September 26, 2006 in Nation/World

Louisiana short 175,100 jobs

The Spokesman-Review
 

A year after Hurricane Katrina, the state has 175,100 fewer jobs than before the storm with virtually the entire toll coming from the hard-hit New Orleans region, the state Labor Department reported Monday.

But there was a silver lining: job figures for August were above their lows for the past year. At its low point last fall, the statewide job total was down more than 234,000 jobs. Katrina hit on Aug. 29, 2005, followed by Hurricane Rita on Sept. 24, 2005.

Metropolitan New Orleans had 173,400 fewer non-farm jobs in August 2006 than in August 2005, an indication of a painfully slow recovery in the area. The only other major Louisiana market that had a year-to-year loss was the Lake Charles area, which was hit by Rita. That region had 2,200 fewer jobs than a year ago, the Labor Department said.

ATLANTA

19-day-old panda: She’s a girl!

The baby panda born earlier this month at Zoo Atlanta is a girl.

In a statement posted Monday on the zoo’s Web site, officials said the female cub appears to be healthy.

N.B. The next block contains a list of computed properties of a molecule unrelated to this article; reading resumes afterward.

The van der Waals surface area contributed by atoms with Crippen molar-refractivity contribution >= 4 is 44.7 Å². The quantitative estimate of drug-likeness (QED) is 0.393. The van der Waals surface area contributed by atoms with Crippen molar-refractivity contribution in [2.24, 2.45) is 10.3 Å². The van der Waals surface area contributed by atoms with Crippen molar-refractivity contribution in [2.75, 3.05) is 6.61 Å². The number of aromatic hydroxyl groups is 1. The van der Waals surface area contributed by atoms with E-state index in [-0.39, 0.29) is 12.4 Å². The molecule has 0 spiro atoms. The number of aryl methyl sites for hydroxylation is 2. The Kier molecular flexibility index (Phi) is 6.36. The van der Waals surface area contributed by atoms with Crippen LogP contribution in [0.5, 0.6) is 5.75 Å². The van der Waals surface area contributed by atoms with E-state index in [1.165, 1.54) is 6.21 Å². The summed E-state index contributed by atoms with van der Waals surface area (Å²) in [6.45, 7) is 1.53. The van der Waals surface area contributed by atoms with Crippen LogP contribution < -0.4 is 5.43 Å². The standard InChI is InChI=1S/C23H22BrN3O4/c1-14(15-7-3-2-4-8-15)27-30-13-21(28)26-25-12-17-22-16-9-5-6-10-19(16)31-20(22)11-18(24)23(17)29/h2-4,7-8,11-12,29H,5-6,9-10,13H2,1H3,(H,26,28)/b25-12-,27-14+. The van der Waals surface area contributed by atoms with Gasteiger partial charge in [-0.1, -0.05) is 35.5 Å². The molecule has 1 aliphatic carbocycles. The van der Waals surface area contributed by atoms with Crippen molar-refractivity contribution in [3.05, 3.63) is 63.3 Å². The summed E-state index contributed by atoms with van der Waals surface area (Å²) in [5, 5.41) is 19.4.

Zoo staff members had removed the tiny cub from its birthing den for the first time on Monday, 19 days after panda Lun Lun gave birth, and determined its gender during a 10-minute checkup.

With Lun Lun in an adjacent den, zoo veterinarian Maria Crane gently lifted the baby and began the examination. Because the newborn is so small and Lun Lun often held it close to her body, zoo officials have not known until now whether the newborn was male or female.

Crane also weighed the cub, listened to her heart and checked her pulse. She weighed nearly 1 1/2 pounds and was a little more than 12 inches long.

The 9-year-old Lun Lun gave birth Sept. 6 after a 35-hour labor. It’s the fifth giant panda born at a U.S. zoo in the last six years.

NEW YORK

AOL subscribers file lawsuit

Three AOL subscribers who suddenly found records of their Internet searches widely distributed online are suing the company under privacy laws and are seeking an end to its retention of search-related data.

The lawsuit is believed to be the first in the wake of AOL’s intentional release of some 19 million search requests made over a three-month period by more than 650,000 subscribers, including the three plaintiffs – two unnamed Californians and Kasadore Ramkissoon of Richmond County, N.Y.

Filed Friday in U.S. District Court in Oakland, Calif., the lawsuit seeks class-action status. It does not specify the amount of damages being sought.

AOL already has apologized for the release, which it blamed on a researcher who had failed to gain proper clearances.

Compiled from news wires


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